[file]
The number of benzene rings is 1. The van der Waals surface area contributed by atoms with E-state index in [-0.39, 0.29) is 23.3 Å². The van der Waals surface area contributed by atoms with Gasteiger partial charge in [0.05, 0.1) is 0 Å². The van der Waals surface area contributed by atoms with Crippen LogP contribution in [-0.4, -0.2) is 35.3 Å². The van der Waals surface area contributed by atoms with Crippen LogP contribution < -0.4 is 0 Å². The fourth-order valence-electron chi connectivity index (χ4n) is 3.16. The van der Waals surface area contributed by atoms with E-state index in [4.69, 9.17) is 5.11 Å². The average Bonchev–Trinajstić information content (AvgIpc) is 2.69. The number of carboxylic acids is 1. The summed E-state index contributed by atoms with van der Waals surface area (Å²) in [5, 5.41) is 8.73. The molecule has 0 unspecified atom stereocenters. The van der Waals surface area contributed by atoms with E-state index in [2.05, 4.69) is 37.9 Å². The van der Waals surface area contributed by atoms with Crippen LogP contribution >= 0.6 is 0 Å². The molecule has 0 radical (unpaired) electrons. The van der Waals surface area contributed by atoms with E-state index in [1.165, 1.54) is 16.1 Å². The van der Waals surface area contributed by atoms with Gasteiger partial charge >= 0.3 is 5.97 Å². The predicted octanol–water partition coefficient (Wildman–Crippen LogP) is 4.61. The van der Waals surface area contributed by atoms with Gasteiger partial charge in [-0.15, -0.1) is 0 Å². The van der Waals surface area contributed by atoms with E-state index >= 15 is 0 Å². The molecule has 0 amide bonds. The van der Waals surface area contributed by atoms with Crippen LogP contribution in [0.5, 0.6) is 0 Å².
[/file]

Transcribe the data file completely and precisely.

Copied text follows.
The number of benzene rings is 1. The van der Waals surface area contributed by atoms with E-state index in [-0.39, 0.29) is 23.3 Å². The van der Waals surface area contributed by atoms with Gasteiger partial charge in [0.05, 0.1) is 0 Å². The van der Waals surface area contributed by atoms with Crippen LogP contribution in [-0.4, -0.2) is 35.3 Å². The van der Waals surface area contributed by atoms with Crippen LogP contribution < -0.4 is 0 Å². The fourth-order valence-electron chi connectivity index (χ4n) is 3.16. The van der Waals surface area contributed by atoms with E-state index in [4.69, 9.17) is 5.11 Å². The average Bonchev–Trinajstić information content (AvgIpc) is 2.69. The number of carboxylic acids is 1. The summed E-state index contributed by atoms with van der Waals surface area (Å²) in [5, 5.41) is 8.73. The molecule has 0 unspecified atom stereocenters. The van der Waals surface area contributed by atoms with E-state index in [2.05, 4.69) is 37.9 Å². The van der Waals surface area contributed by atoms with Crippen LogP contribution >= 0.6 is 0 Å². The molecule has 0 radical (unpaired) electrons. The van der Waals surface area contributed by atoms with E-state index in [1.165, 1.54) is 16.1 Å². The van der Waals surface area contributed by atoms with Gasteiger partial charge >= 0.3 is 5.97 Å². The predicted octanol–water partition coefficient (Wildman–Crippen LogP) is 4.61. The van der Waals surface area contributed by atoms with Gasteiger partial charge in [-0.15, -0.1) is 0 Å². The van der Waals surface area contributed by atoms with E-state index >= 15 is 0 Å². The molecule has 0 amide bonds. The van der Waals surface area contributed by atoms with Crippen LogP contribution in [0.5, 0.6) is 0 Å².